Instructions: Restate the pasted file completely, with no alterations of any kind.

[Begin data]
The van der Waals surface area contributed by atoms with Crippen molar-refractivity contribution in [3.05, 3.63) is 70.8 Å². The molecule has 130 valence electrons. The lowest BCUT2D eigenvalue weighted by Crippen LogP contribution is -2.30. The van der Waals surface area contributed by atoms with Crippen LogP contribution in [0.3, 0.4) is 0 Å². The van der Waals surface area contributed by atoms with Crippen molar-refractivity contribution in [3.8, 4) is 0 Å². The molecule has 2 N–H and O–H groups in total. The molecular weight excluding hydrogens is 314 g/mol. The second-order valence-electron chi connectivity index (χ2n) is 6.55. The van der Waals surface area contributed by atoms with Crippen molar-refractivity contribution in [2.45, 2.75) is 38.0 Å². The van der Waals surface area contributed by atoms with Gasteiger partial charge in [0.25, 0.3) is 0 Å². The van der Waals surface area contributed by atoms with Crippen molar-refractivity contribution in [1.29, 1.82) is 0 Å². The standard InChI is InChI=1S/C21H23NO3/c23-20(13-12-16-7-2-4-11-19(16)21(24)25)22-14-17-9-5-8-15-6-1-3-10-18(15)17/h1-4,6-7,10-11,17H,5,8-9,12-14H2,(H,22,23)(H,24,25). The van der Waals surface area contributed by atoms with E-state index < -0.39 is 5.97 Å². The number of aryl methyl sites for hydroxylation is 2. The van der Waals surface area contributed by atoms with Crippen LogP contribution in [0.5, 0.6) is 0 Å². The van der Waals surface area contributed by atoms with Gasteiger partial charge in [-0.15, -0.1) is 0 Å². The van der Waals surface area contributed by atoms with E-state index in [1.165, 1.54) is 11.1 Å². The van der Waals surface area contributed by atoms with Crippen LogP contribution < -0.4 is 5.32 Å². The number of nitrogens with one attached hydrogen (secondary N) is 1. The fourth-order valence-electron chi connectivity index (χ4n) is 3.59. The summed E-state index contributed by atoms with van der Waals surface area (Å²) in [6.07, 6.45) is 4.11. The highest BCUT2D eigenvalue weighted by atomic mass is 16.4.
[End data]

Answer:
The van der Waals surface area contributed by atoms with Crippen molar-refractivity contribution in [3.05, 3.63) is 70.8 Å². The molecule has 130 valence electrons. The lowest BCUT2D eigenvalue weighted by Crippen LogP contribution is -2.30. The van der Waals surface area contributed by atoms with Crippen LogP contribution in [0.3, 0.4) is 0 Å². The van der Waals surface area contributed by atoms with Crippen molar-refractivity contribution in [3.8, 4) is 0 Å². The molecule has 2 N–H and O–H groups in total. The molecular weight excluding hydrogens is 314 g/mol. The second-order valence-electron chi connectivity index (χ2n) is 6.55. The van der Waals surface area contributed by atoms with Crippen molar-refractivity contribution in [2.45, 2.75) is 38.0 Å². The van der Waals surface area contributed by atoms with Gasteiger partial charge in [0.25, 0.3) is 0 Å². The van der Waals surface area contributed by atoms with Crippen molar-refractivity contribution in [1.29, 1.82) is 0 Å². The standard InChI is InChI=1S/C21H23NO3/c23-20(13-12-16-7-2-4-11-19(16)21(24)25)22-14-17-9-5-8-15-6-1-3-10-18(15)17/h1-4,6-7,10-11,17H,5,8-9,12-14H2,(H,22,23)(H,24,25). The van der Waals surface area contributed by atoms with E-state index < -0.39 is 5.97 Å². The number of aryl methyl sites for hydroxylation is 2. The van der Waals surface area contributed by atoms with Crippen LogP contribution in [0.5, 0.6) is 0 Å². The van der Waals surface area contributed by atoms with Gasteiger partial charge in [-0.15, -0.1) is 0 Å². The van der Waals surface area contributed by atoms with E-state index in [1.165, 1.54) is 11.1 Å². The van der Waals surface area contributed by atoms with Crippen LogP contribution < -0.4 is 5.32 Å². The number of nitrogens with one attached hydrogen (secondary N) is 1. The fourth-order valence-electron chi connectivity index (χ4n) is 3.59. The summed E-state index contributed by atoms with van der Waals surface area (Å²) in [6.07, 6.45) is 4.11. The highest BCUT2D eigenvalue weighted by atomic mass is 16.4.